USA Today just published an article about Connecticut’s biotech company Cara Therapeutics and its efforts to make a non-addictive opioid. Cara was established in 2004 and is currently in the human testing trial of this new drug, the non-sexily named CR845, which received positive results in late October. Still, this isn’t the world’s first attempt at a non-addictive opioid: Sterling Drug Company released a similar drug called pentazocine in 1967 but it was unreliable at best and caused hallucinations at worst.
The pharmaceutical companies that manufacture painkillers like Oxycontin and Vicodin make billions of dollars a year so of course there are scientists trying to knock them down with their own billion-dollar alternative. Fifty three percent of drug overdoses in 2012 were from opioids and the number is rising sharply. Even as lawmakers attempt to stop this, cheap alternatives like heroin pop in its place. Cara is determined to put an end to this and is receiving a great deal of publicity and anticipation from Wall Street. Even Bob Twillman, the deputy executive director of policy for the American Academy of Pain Management, has called CR845 a “game changer” and said he can envision it being commonly prescribed in place of oxycodone.
Avoiding Those Pesky Brain Receptors
Unlike other painkillers, CR845 doesn’t enter the brain like opiates do. According to a piece in Forbes, Cara’s plan is to create a drug that works on opioid receptors in the body that don’t cause addiction. Creating a drug that numbs pain through the body’s—and not the brain’s—receptors is the goal here.
CR845 doesn’t have the classic side effects of other opioids (ie, nausea or depression), which leads me to believe the commercials for it might only be five seconds long since there won’t be a British lady listing a million awful potential side effects while we see a guy eating an early breakfast with his wife because he wasn’t out destroying his life.
Cara is going all out for the CR845 coming out party in the near future by first releasing oral and IV versions. The plan is for the IV version to be submitted to the American FDA in 2016 and the oral tablet in 2017. Cara expects the moneymaker rock star of the group—the pill—to be submitted shortly after those sneak previews, in 2018.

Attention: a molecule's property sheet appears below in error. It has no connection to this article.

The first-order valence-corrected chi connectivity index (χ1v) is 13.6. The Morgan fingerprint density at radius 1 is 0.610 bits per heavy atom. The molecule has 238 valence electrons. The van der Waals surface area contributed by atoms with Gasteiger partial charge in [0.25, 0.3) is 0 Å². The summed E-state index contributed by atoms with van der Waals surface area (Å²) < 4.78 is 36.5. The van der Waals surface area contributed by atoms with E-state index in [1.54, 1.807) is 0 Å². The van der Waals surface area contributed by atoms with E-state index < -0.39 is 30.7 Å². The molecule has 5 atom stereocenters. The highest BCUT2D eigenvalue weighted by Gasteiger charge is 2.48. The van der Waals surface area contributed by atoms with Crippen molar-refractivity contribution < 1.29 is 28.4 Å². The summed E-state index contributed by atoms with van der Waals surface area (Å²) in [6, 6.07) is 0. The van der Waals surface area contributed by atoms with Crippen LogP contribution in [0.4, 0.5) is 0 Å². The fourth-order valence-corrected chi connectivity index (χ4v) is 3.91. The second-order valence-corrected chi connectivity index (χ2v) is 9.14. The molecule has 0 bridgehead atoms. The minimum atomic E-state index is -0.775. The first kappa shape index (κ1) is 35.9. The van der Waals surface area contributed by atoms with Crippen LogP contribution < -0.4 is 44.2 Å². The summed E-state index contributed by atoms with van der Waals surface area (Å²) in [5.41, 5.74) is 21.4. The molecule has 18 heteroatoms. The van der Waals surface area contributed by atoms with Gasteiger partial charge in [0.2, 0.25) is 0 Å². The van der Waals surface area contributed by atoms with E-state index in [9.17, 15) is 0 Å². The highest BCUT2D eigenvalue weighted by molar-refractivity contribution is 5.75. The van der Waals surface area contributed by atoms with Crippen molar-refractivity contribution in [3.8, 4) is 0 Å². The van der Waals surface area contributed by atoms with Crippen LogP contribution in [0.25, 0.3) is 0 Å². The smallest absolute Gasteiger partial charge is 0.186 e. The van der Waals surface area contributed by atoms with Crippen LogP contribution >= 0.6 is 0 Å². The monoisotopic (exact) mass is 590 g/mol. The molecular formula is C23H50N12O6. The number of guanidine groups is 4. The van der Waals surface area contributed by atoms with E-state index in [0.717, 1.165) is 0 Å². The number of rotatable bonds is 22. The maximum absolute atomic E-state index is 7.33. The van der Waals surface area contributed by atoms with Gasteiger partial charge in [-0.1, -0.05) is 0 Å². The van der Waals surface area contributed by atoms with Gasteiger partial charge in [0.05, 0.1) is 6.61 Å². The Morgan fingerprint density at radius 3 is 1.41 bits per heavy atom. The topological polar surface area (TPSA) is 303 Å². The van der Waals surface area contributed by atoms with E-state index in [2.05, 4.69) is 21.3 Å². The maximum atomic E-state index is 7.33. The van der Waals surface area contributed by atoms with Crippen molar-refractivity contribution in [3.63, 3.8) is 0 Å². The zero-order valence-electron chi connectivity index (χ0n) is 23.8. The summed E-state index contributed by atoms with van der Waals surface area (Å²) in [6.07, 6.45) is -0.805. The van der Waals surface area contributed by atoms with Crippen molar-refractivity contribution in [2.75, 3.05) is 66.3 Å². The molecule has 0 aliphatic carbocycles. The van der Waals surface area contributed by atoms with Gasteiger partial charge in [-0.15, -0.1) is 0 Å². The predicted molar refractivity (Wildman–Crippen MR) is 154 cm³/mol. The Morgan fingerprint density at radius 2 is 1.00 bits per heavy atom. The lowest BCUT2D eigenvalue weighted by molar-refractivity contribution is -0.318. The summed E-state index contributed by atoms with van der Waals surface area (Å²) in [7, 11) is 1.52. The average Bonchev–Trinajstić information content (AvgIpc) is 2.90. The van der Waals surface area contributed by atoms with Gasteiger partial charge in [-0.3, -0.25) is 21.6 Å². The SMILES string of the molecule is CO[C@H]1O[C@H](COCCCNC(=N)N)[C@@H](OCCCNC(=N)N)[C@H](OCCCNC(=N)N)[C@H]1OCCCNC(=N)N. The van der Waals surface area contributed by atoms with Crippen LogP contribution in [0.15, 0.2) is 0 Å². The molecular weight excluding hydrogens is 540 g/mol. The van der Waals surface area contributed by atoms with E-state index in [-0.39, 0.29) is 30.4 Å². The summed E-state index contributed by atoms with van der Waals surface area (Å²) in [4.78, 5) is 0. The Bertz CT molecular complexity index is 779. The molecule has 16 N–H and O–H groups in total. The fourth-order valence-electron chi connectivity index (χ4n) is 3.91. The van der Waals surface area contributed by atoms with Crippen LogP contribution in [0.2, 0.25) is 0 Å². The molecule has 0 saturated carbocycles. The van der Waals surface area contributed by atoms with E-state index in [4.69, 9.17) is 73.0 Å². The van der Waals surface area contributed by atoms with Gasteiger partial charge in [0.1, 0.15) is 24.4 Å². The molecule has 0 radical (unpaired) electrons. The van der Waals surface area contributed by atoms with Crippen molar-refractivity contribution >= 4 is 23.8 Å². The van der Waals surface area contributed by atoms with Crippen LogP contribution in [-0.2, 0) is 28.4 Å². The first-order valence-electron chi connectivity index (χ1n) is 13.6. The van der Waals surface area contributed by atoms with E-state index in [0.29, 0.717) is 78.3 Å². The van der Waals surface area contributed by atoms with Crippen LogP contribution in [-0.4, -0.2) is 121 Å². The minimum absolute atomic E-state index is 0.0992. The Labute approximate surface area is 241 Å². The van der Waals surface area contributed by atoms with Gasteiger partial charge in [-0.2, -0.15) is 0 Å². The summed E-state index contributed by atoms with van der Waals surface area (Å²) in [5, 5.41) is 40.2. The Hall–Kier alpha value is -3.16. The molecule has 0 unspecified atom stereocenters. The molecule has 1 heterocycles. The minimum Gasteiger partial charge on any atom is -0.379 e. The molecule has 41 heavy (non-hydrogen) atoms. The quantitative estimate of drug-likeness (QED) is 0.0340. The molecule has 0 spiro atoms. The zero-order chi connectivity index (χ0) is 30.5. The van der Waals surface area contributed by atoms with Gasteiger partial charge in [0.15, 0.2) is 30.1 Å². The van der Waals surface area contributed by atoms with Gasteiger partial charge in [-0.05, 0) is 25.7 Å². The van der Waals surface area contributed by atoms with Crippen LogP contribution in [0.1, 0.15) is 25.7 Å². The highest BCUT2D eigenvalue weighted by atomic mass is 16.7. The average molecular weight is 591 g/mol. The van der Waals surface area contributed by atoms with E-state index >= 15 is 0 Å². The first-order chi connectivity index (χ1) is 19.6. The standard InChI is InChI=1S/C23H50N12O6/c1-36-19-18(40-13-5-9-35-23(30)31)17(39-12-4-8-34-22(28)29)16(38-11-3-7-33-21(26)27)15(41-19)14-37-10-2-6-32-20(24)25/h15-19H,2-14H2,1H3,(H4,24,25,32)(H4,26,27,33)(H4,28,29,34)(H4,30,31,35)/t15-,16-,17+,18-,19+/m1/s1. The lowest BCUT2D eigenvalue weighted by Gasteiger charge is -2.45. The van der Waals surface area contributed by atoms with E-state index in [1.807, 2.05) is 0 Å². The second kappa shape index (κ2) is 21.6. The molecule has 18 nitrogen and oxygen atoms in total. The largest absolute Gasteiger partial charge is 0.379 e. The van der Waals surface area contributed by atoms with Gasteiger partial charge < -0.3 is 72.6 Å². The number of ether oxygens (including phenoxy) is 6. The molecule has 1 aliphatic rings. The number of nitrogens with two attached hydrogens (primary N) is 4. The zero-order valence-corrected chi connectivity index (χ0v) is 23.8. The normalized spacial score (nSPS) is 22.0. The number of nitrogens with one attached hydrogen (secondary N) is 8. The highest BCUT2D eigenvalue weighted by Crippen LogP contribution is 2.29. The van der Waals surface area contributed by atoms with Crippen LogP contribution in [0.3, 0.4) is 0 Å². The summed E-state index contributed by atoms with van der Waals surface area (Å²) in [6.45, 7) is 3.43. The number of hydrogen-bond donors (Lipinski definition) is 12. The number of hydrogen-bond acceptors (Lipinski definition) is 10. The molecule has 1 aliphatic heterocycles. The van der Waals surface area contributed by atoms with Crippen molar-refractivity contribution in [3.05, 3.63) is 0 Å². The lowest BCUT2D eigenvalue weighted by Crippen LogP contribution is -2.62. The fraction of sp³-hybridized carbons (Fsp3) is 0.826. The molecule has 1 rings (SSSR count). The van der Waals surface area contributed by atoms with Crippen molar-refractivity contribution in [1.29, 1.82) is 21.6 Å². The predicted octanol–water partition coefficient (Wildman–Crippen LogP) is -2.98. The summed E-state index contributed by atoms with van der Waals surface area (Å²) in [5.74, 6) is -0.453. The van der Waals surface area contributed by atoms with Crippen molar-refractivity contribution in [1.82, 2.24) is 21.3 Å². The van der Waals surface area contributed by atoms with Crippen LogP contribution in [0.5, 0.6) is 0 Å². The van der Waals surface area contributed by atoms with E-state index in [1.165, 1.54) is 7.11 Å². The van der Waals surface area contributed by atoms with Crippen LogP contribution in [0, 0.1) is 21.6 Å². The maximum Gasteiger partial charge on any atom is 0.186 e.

Of Course We All Have Our Critics
Rest assured that Cara is not without its critics. In Kentucky, there are more than 1,000 drug overdoses a year—a number that spiked when Oxycontin came on the scene in the early 2000s. Van Ingram, executive director of the Kentucky Office of Drug Control Policy, says his state hasn’t had the best luck with opioids and that he’s “skeptical” of CR845, no doubt remembering the time when slick pharmaceutical salesmen told hospitals that Oxycontin “wasn’t that addictive.” (In a Virginia criminal case from 2007, Oxy’s parent company Purdue Pharma actually had three executives plead guilty to misleading doctors, regulators and patients about their drug’s addictive qualities.)
USA Today talked to James Patrick Murphy, a pain specialist in Indiana, who says that “it’s difficult to get excited [because]there’s no silver bullet to treating chronic pain.” Of the 22,000 Americans who died of prescription drug overdoses in 2012, more than 16,000 were from opioids so it’s of course understandable why people are afraid of getting their hopes up for a drug company from the same small state as Oxycontin.
Whether or not people are wary of CR845, it’s coming soon. It may be a messy drug that makes teenagers trip or it could be rehab in a bottle, but a non-addictive opioid is possible now. CR845 could be the beginning of pain relief without the side effect of potentially killing a chunk of its users.
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